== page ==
Calcium Signaling

Calcium functions as a second messenger and is involved in the regulation of a multitude of cellular physiological processes.


The main mechanisms for elevating intracellular Ca2+ involve:

  1. Calcium entry through voltage- or ligand-gated calcium channels in the plasma membrane
  2. Ryanodine receptor- and IP3 receptor-mediated calcium release from the sarcoplasmic reticulum
  3. Na+/Ca2+ exchange in the mitochondrial membrane

The main mechanisms for removing calcium from the cytoplasm involve:

  1. Ca2+ ATPase in the plasma membrane
  2. Na+/Ca2+ exchange in the plasma membrane

The diagram below summarizes the main cellular Ca2+ transport pathways, and some examples of the key sites for pharmacological manipulation.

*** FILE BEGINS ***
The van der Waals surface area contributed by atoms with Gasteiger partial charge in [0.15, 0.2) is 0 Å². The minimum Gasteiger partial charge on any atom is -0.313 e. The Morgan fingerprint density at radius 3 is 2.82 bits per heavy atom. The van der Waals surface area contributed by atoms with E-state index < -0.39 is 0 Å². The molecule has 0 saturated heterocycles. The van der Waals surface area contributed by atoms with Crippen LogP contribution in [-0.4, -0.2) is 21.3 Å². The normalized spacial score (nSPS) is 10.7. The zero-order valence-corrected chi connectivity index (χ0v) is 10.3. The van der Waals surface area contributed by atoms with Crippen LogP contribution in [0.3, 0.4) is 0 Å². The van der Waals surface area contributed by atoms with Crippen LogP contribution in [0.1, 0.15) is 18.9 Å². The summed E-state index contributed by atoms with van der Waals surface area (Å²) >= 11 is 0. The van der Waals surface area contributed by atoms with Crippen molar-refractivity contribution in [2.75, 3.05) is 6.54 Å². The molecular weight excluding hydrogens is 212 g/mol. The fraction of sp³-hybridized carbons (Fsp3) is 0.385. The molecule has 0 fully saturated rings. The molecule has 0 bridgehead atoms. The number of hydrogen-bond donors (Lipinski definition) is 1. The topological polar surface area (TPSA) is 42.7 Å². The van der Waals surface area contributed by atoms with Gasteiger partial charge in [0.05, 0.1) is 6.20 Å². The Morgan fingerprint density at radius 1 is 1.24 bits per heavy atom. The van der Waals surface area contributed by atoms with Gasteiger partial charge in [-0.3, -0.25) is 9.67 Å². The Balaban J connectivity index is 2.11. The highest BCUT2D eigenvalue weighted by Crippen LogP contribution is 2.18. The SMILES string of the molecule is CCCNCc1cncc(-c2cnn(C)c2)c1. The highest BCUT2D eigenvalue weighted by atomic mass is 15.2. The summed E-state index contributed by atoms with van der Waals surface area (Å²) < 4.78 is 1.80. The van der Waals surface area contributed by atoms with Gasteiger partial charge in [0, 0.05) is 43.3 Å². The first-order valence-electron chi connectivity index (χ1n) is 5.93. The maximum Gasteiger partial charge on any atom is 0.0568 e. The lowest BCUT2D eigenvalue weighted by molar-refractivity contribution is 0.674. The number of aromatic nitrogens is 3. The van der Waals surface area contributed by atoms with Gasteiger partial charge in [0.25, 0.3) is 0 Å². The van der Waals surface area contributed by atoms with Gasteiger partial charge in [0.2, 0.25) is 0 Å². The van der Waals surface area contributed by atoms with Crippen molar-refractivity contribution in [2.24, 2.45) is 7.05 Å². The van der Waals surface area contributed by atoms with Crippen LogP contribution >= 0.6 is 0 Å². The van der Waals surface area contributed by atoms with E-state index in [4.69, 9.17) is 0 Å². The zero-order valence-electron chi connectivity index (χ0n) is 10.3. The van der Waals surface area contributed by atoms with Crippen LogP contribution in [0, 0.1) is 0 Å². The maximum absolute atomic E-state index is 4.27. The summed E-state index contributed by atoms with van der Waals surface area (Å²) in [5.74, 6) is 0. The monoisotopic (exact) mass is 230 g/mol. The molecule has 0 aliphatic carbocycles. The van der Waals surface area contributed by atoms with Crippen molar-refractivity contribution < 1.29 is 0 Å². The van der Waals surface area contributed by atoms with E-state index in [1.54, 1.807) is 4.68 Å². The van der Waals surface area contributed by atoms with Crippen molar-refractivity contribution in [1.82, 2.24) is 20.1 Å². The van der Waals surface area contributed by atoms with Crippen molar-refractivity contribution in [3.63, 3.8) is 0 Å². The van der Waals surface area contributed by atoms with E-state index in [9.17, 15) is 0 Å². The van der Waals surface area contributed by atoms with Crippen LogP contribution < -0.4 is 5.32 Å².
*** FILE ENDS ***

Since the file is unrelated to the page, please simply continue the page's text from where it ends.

The Major Cellular Ca2+ Transport Pathways

The Major Cellular Ca2+ Transport Pathways

Ca2+ movements are highlighted in orange, while the gradients and stimuli that drive Ca2+ movement are indicated in blue text. Pharmacological agents are indicated in green text. The lefthand side of the diagram illustrates the processes that decrease [Ca2+]i, while the righthand side shows pathways that elevate cytosolic Ca2+. The elongated ellipses represent endoplasmic reticulum; the short ellipses represent mitochondria. Abbreviations include: cADPR - cyclic ADP ribose, Icrac - the capacitative calcium entry current; L/VGCC - ligand/voltage gated calcium channel.